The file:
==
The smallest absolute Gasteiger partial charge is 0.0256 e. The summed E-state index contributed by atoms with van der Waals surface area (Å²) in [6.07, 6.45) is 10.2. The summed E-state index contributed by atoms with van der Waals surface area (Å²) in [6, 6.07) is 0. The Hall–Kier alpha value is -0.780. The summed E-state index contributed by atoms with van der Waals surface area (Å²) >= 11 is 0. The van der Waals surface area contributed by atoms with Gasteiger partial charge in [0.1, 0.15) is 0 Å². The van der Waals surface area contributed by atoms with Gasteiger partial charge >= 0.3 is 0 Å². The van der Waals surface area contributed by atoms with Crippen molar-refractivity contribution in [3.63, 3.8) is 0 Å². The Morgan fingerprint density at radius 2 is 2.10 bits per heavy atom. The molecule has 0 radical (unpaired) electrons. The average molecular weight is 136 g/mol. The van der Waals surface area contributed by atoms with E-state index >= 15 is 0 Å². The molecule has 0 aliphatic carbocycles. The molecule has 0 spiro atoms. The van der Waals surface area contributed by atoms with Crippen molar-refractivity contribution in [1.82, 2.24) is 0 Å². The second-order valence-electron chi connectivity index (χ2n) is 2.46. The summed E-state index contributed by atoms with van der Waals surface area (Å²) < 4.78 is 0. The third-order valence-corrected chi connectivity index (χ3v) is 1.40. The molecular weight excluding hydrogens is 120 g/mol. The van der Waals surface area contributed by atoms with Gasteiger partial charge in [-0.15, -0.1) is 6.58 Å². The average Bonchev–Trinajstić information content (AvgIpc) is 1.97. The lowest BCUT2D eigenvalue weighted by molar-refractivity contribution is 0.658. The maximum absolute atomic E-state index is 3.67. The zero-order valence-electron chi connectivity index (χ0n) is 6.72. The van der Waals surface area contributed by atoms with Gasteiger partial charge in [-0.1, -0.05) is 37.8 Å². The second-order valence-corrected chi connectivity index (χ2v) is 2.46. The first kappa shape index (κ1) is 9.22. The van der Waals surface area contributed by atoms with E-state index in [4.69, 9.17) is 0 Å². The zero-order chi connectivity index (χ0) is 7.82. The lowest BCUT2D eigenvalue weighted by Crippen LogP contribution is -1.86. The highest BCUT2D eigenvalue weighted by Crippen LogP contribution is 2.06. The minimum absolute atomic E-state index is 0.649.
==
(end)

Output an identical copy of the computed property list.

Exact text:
The smallest absolute Gasteiger partial charge is 0.0256 e. The summed E-state index contributed by atoms with van der Waals surface area (Å²) in [6.07, 6.45) is 10.2. The summed E-state index contributed by atoms with van der Waals surface area (Å²) in [6, 6.07) is 0. The Hall–Kier alpha value is -0.780. The summed E-state index contributed by atoms with van der Waals surface area (Å²) >= 11 is 0. The van der Waals surface area contributed by atoms with Gasteiger partial charge in [0.1, 0.15) is 0 Å². The van der Waals surface area contributed by atoms with Gasteiger partial charge >= 0.3 is 0 Å². The van der Waals surface area contributed by atoms with Crippen molar-refractivity contribution in [3.63, 3.8) is 0 Å². The Morgan fingerprint density at radius 2 is 2.10 bits per heavy atom. The molecule has 0 radical (unpaired) electrons. The average molecular weight is 136 g/mol. The van der Waals surface area contributed by atoms with E-state index >= 15 is 0 Å². The molecule has 0 aliphatic carbocycles. The molecule has 0 spiro atoms. The van der Waals surface area contributed by atoms with Crippen molar-refractivity contribution in [1.82, 2.24) is 0 Å². The second-order valence-electron chi connectivity index (χ2n) is 2.46. The summed E-state index contributed by atoms with van der Waals surface area (Å²) < 4.78 is 0. The third-order valence-corrected chi connectivity index (χ3v) is 1.40. The molecular weight excluding hydrogens is 120 g/mol. The van der Waals surface area contributed by atoms with Gasteiger partial charge in [-0.15, -0.1) is 6.58 Å². The average Bonchev–Trinajstić information content (AvgIpc) is 1.97. The lowest BCUT2D eigenvalue weighted by molar-refractivity contribution is 0.658. The maximum absolute atomic E-state index is 3.67. The zero-order valence-electron chi connectivity index (χ0n) is 6.72. The van der Waals surface area contributed by atoms with Gasteiger partial charge in [-0.1, -0.05) is 37.8 Å². The second-order valence-corrected chi connectivity index (χ2v) is 2.46. The first kappa shape index (κ1) is 9.22. The van der Waals surface area contributed by atoms with E-state index in [4.69, 9.17) is 0 Å². The zero-order chi connectivity index (χ0) is 7.82. The lowest BCUT2D eigenvalue weighted by Crippen LogP contribution is -1.86. The highest BCUT2D eigenvalue weighted by Crippen LogP contribution is 2.06. The minimum absolute atomic E-state index is 0.649.